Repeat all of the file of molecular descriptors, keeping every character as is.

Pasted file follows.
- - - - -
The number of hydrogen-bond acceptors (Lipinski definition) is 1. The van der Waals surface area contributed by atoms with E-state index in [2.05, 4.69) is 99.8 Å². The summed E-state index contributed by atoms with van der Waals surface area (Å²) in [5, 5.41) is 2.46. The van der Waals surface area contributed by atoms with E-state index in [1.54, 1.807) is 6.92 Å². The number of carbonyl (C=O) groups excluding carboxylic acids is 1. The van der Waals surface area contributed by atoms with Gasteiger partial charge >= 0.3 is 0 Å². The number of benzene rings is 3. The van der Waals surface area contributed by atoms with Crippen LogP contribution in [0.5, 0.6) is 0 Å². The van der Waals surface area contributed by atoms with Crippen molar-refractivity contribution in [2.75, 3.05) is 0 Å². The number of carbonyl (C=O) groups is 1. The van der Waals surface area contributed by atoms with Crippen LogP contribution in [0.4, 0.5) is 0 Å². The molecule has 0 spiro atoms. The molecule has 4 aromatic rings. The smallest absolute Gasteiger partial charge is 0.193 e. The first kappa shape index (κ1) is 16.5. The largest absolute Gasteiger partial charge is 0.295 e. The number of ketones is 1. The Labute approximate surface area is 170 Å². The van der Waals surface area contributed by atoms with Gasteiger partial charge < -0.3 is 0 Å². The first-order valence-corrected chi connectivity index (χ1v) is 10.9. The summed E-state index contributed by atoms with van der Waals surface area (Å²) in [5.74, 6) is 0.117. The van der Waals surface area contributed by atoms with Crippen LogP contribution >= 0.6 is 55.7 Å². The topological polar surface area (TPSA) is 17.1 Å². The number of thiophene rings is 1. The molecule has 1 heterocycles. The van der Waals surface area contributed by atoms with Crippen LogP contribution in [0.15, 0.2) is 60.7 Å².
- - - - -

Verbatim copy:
The number of hydrogen-bond acceptors (Lipinski definition) is 1. The van der Waals surface area contributed by atoms with E-state index in [2.05, 4.69) is 99.8 Å². The summed E-state index contributed by atoms with van der Waals surface area (Å²) in [5, 5.41) is 2.46. The van der Waals surface area contributed by atoms with E-state index in [1.54, 1.807) is 6.92 Å². The number of carbonyl (C=O) groups excluding carboxylic acids is 1. The van der Waals surface area contributed by atoms with Gasteiger partial charge >= 0.3 is 0 Å². The number of benzene rings is 3. The van der Waals surface area contributed by atoms with Crippen LogP contribution in [0.5, 0.6) is 0 Å². The van der Waals surface area contributed by atoms with Crippen molar-refractivity contribution in [2.75, 3.05) is 0 Å². The number of carbonyl (C=O) groups is 1. The van der Waals surface area contributed by atoms with Crippen LogP contribution in [0.4, 0.5) is 0 Å². The molecule has 0 spiro atoms. The molecule has 4 aromatic rings. The smallest absolute Gasteiger partial charge is 0.193 e. The first kappa shape index (κ1) is 16.5. The largest absolute Gasteiger partial charge is 0.295 e. The number of ketones is 1. The Labute approximate surface area is 170 Å². The van der Waals surface area contributed by atoms with Gasteiger partial charge < -0.3 is 0 Å². The first-order valence-corrected chi connectivity index (χ1v) is 10.9. The summed E-state index contributed by atoms with van der Waals surface area (Å²) in [5.74, 6) is 0.117. The van der Waals surface area contributed by atoms with Crippen LogP contribution >= 0.6 is 55.7 Å². The topological polar surface area (TPSA) is 17.1 Å². The number of thiophene rings is 1. The molecule has 1 heterocycles. The van der Waals surface area contributed by atoms with Crippen LogP contribution in [0.15, 0.2) is 60.7 Å².